—Maria Sharapova, philosophical after being demolished 6-3, 6-0 by Victoria Azarenka in the Australian Open final.
January 23, 2012: "Lendl hit McEnroe hundreds of times with passing shots, and they always shook hands after matches. Jim Courier once hit me with an overhead in the warm-up. Be the tough 6'5" Czech we all expect you to be."
— Former world-class pro Jeff Tarango, now an ESPN analyst, critical of Tomas Berdych, who complained about being hit in the arm at close range by a bullet passing shot by Nicolas Almagro in their Australian Open fourth-round match and refused to shake hands with Almagro after the match."
January 23, 2012: "I didn't know why I was playing because, you know, my dad was coaching me for a long time. He was the one that was pushing me. I didn't find enjoyment for myself. I was finding enjoyment because I was winning, and other people were happy about it. Last year, my relationship with my dad got a lot better. And I think that helped me a lot with my tennis, to have peace, to be balanced in my life, to be balanced on the court, too."
— Vania King, a 22-year-old American doubles standout who upset 15th-seeded Anastasia Pavlyuchenkova at the Australian Open, confided that until recently she faced a different kind of strain, uncertain whether she shared the dream of her parents.
January 16, 2012: "I haven't been on a date in forever. I can be super picky, never satisfied. It's a little crazy right now because there's so much going on that when I'm not playing tennis I don't sleep because I'm always doing something."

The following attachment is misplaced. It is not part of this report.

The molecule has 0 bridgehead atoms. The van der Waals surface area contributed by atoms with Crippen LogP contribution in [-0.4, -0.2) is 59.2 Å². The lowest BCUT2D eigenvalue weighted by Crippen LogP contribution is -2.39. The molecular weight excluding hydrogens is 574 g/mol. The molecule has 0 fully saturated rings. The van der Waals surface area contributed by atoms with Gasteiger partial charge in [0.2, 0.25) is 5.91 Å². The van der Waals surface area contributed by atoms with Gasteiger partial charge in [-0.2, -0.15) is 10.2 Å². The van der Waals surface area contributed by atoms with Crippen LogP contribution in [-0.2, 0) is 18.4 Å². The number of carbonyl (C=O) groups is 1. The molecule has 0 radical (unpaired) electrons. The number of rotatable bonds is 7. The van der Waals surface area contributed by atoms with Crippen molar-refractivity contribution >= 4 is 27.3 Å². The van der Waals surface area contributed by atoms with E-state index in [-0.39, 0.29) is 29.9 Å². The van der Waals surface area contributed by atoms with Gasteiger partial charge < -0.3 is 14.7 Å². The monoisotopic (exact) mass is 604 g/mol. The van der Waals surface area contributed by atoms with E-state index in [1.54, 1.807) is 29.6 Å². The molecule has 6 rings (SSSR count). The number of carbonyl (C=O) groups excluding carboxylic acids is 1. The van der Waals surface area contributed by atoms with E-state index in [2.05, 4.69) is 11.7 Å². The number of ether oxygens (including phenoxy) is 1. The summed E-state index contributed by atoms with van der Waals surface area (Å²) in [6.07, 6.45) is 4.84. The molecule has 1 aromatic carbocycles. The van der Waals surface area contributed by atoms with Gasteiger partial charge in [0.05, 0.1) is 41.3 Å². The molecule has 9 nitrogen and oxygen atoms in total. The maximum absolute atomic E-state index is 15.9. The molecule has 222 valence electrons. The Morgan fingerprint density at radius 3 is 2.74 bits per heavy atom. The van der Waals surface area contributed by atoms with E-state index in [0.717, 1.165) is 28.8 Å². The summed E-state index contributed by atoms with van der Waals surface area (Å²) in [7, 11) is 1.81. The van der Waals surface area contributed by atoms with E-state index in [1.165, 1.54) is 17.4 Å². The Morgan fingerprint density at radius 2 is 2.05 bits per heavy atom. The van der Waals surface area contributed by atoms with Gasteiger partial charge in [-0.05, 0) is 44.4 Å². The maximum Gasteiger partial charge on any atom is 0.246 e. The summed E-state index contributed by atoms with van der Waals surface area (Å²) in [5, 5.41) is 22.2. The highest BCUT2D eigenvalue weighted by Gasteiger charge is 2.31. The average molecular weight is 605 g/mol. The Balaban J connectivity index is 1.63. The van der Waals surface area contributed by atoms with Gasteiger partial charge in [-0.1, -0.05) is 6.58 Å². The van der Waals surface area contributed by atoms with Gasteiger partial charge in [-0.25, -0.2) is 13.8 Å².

— Serena Williams, confides that she's suffering from a dating drought and is willing to try anyone "anywhere between 18 and 80, blond, purple or green."
January 16, 2012: "I hate to give credit to Lendl but [Murray] needed to do something out of the ordinary instead of going with the predictable re-tread. This is definitely something that was, to me, unexpected. I didn't know that Lendl wanted to coach. He could bring something to the table, without a doubt. Lendl didn't win a major until he was 24 and guess what? Murray is 24 right now."
— John McEnroe, saying world No. 4 Andy Murray, who has faltered badly in his three Grand Slam finals, may have made a smart move by hiring no-nonsense, eight-time major winner Ivan Lendl.
January 1, 2012: "I'm happy I'm getting older. I'd rather be 30 than 20, to be honest. Do you listen to your body more? Yes, you do. Are you more wise? Yes, you are. Are you more experienced? Yes. Do you have a thousand matches in your body? Yes, you do. You just go with what you have."
— Roger Federer, who turned 30 on Aug. 8, on the advantages of being an older athlete.
January 1, 2012: "I put everything aside to support him. If you count the times I did it, probably the number is in itself ridiculous. My passion was him, I gave myself completely, and I lost my balance ... People felt sorry for me and I could not even defend myself. It was as if I had lost my taste for things. I was trying to be numb towards life, not to feel pain. I did not even feel physical [pain]. A silly example: even when I was waxing, I did not even feel anything."
— Italian tennis standout, Flavia Pennetta, in her new autobiography Dritto al Cuore (Straight to the Heart), on her broken heart and busted romance with longtime boyfriend Carlos Moya, whom she discovered was having an affair with Spanish TV presenter Carolina Cerezuela.